We made you wait an extra day, so we put in an extra writeup.
Eric Lauer, LHP, Kent State (2016 Draft Class) Lauer and the Kent State Flashes entered the MAC Tournament as the heavy favorites, however a loss to Western Michigan ended their run at post season play. Lauer started for the Flashes on Wednesday, going the distance with a complete-game shutout. He showed advanced pitchability throughout the game, and the stuff to match. While Lauer doesn’t currently have a pure out-pitch, his arsenal is still adequate. His fastball sat 93, hitting 94 a few times with a deceptive look from the left side, with some cutting action on it. His curveball will be an above-average pitch, showing 1-7 break across multiple planes at 76 mph. His slider is much improved since I last saw him in April; it usually sits 85-86 topping at 87 mph. His changeup also looked improved, and he threw it with much more confidence this game, featuring horizontal arm-side fade and a touch of tumble as it fell late at times.
Lauer won't be an ace, or even a number two in all likelihood, but what he is missing in ceiling he makes up for in floor. Even as someone who hates the term “high-floor player,” Lauer looks the part to be a fast-rising mid-to-back-end starter. He is as polished as anyone in the class currently, and if any of his off-speed pitches can improve into the plus range, his ceiling becomes even higher. His endurance has never been questioned, as his last two outings have been a no hitter at Bowling Green, and this shutout. His velocity held through all nine innings on Wednesday, and he maintained his delivery well. His delivery is extremely clean, but has a quirk with his left leg that needs to be timed correctly in order to hit his spots. But out of all of his outings that I have seen, he’s only lost his timing in a few. I would look for Lauer to go anywhere in the 25-40 range, but losing out on his ability to prove himself against post season competition is unfortunate. —Grant Jones
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Notes on Logan Allen, Albert Almora, Austin Allen and other people with A's in their names.
Antonio Senzatela, RHP, Colorado Rockies (Double-A Hartford)
Senzatela was making his first start in five weeks after an outing in April where he had “trouble getting loose.” Rustiness could explain some of his struggles with fastball command early, but Senzatela has high-effort mechanics and doesn't get much out of his lower half, limiting the overall future command profile. The fastball does show some east-west life at times, and the deception in his delivery makes the 90-94 velocity appear “sneaky-fast,” but he struggled to get the pitch down in the zone and Bowie hitters seemed very comfortable taking cuts at his fastball. Even at his sharpest he will struggle to get plane on it out of his 6-foot-1 frame.
Senzatela featured a full four-pitch mix, but only his slider looked like it had a chance to get to average. The best ones sat in the low 80s, and had sharp, late tilt, but at the top end of his 79-85 velocity band the offering would flatten out. He still throws his slow curve on occasion to sneak a strike, but it is mostly a show-me or chase pitch. Senzatela started to work his changeup in more third time through the order, but the pitch is well-below-average at present. It's a major-league-quality arm, but while you can handwave some of Senzatela's struggles due to the long layoff, the mechanical quirks and lack of a clear third pitch likely point towards a future home in the bullpen. —Jeffrey Paternostro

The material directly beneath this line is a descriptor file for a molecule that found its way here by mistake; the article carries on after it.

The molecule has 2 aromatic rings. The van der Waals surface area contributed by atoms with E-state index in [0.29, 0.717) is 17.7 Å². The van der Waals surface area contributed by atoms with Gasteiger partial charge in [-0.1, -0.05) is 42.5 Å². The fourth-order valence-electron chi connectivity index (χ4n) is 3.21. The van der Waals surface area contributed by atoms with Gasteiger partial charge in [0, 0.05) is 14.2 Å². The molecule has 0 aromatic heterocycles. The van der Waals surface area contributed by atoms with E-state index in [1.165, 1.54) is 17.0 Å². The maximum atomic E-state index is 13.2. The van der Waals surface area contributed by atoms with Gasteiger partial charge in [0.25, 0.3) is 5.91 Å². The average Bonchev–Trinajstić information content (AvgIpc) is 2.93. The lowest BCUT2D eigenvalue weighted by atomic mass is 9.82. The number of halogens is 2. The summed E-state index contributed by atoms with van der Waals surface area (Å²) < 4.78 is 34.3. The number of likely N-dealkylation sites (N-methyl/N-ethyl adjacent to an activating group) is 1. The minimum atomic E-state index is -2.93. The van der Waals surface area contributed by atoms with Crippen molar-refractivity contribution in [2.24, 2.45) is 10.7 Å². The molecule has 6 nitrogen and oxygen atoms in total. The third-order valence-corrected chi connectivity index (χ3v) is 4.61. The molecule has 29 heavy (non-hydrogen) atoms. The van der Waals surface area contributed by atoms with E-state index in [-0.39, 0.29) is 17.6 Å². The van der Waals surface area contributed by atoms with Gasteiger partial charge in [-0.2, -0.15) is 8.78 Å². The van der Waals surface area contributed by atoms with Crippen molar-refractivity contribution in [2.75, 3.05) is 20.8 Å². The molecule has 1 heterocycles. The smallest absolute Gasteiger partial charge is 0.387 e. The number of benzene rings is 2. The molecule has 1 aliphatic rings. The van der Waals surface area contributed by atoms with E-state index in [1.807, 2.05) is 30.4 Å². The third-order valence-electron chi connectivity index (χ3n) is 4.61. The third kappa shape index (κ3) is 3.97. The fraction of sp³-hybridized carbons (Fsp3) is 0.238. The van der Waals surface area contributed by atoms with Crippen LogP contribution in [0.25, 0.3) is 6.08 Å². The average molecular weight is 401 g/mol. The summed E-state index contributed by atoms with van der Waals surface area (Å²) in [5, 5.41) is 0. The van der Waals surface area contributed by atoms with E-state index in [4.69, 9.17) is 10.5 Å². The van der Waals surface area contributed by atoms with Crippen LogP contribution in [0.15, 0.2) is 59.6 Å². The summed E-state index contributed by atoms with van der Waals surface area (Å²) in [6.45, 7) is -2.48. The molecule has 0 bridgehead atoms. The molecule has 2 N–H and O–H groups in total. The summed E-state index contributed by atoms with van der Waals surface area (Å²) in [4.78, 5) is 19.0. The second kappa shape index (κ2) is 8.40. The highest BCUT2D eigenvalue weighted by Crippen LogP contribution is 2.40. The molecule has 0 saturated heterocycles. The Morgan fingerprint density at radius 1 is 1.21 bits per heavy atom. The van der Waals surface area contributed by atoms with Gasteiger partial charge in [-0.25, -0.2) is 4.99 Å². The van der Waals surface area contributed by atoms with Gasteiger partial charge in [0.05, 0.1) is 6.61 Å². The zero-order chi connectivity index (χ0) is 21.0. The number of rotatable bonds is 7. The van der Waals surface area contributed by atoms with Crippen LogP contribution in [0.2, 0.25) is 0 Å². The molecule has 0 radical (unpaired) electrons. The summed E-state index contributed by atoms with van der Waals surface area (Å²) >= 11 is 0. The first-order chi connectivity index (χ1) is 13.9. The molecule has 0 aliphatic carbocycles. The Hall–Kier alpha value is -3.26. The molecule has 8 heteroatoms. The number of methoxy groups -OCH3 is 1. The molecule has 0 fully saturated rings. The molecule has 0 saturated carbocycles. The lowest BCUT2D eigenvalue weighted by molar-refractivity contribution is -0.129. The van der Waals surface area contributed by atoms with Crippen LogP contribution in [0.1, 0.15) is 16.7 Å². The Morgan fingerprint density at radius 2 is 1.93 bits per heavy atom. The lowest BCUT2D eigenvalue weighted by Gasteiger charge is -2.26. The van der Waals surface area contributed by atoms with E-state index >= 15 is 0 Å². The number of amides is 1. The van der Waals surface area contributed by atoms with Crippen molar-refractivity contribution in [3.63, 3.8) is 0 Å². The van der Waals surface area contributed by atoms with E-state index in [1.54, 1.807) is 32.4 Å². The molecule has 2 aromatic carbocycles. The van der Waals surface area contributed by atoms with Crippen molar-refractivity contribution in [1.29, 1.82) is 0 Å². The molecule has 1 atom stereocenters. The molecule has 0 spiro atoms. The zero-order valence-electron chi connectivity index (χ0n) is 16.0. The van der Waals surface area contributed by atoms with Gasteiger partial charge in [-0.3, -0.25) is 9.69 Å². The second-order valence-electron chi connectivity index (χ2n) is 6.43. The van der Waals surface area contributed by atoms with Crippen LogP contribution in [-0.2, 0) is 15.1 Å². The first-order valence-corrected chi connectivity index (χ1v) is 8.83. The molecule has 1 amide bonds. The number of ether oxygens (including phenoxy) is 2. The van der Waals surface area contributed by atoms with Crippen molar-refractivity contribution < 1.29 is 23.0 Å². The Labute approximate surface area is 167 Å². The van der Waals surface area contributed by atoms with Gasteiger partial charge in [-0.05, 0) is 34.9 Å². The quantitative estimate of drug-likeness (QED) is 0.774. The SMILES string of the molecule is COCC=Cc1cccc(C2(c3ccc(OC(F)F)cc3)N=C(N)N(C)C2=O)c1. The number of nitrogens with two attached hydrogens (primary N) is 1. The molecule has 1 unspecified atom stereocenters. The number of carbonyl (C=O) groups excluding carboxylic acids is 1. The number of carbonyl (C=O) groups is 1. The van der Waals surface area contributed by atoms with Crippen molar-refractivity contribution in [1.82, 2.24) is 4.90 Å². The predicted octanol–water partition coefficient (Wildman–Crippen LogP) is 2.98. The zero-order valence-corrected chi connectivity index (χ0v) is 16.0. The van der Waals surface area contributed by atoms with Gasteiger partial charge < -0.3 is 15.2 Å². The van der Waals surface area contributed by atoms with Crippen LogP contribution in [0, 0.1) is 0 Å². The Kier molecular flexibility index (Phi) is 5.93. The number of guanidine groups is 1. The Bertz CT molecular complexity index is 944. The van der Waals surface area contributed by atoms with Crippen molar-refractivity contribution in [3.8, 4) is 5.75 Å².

Notes on Trent Clark, Harrison Bader, A.J. Puk, and more.
Trent Clark, CF, Milwaukee Brewers (Low-A Wisconsin)
The Brewers first-round selection in the 2015 draft was recently promoted to Low-A Wisconsin and has already shown advanced hitting ability. Clark has a physical frame with plenty of strength through the chest and lower half. As he continues to fill out he will profile better in a corner with the bat to match.
Notes on Cody Reed (the other one), Jason Groome, Dominic Smith, and more.
Cody Reed, LHP, Arizona Diamondbacks (Low-A Kane County)
Following his selection in the second round of the 2014 draft, Reed put together an impressive start to his professional career. The left-hander has a big, wide frame and attacks the strike zone from a low three-quarters slot. His delivery is unique and while it’s not how you would draw it up, he repeats it well and it works for him. Reed cranks down into his back leg with a slight twist before exploding into a flexed front leg with blocking of his front hip. The delivery also has deception which helps his fastball play up.
Chance Sisco, C, Baltimore Orioles (Double-A Bowie) Sisco hits from a relaxed upright stance with a slightly-open base. There’s minimal movement in his hands and load before the swing, and his stroke has a “hitterish” appearance with fluid bat-speed and a compact, downward path with a two-handed finish. He’ll show close to average raw power on his best loft contact, though his overall hitting mechanics and swing path lend themselves better to a hit over power type of output; Sisco’s .325 and .109 career batting average and ISO would only further that assertion. I liked the maturity of his overall approach and demeanor in the batter’s box—he continually worked late into counts and carried a seasoned, big-league attitude with him at the plate, never getting too high or low.